A new study discovers individuals who were physically abused as children are more than twice as likely to develop ulcers in adulthood.
“We found a strong and significant association between individuals who were abused during childhood and those were diagnosed with peptic ulcers later in life,” said lead authors Drs. Esme Fuller Thomson and Sandra Rotman of the University of Toronto.
Researchers used data from a representative community sample of 13,069 adult Canadians to track the link between child abuse and ulcers forming in adulthood.
More than 1,000 reported being physically abused by someone close to them before they turned 18, and 493 said they had been diagnosed with peptic ulcers by a health professional.
“I originally thought the link would be explained by factors such as stress, obesity, smoking or alcohol abuse — characteristics that are highly associated with peptic ulcers.”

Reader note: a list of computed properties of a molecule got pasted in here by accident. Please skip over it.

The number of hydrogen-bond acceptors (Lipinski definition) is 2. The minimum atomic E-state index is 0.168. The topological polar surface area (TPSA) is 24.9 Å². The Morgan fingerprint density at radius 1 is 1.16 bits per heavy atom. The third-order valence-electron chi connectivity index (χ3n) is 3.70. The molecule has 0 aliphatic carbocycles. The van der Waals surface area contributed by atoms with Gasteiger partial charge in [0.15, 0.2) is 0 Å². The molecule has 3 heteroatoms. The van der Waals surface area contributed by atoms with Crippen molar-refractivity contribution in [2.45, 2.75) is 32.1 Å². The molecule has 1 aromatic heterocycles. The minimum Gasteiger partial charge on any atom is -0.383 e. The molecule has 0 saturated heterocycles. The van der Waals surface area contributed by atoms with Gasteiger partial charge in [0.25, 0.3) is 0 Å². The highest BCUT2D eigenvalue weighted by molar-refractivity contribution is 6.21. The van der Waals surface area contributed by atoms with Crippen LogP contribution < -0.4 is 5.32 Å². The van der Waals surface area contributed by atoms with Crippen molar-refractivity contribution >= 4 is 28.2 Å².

“But even after adjusting for sixteen known variables, those who had been physically abused in childhood had 68 percent higher odds of peptic ulcers than their non-abused peers.”
Co-author Jennifer Bottoms underscored the dual relevance of the research.
“These findings not only underline the importance of preventing childhood physical abuse,” said Bottoms, “they also highlight the need to screen adults who have experienced childhood abuse as they are at risk for negative health outcomes.”
Thomson’s study appears online in the Journal of Interpersonal Violence.
Source: University of Toronto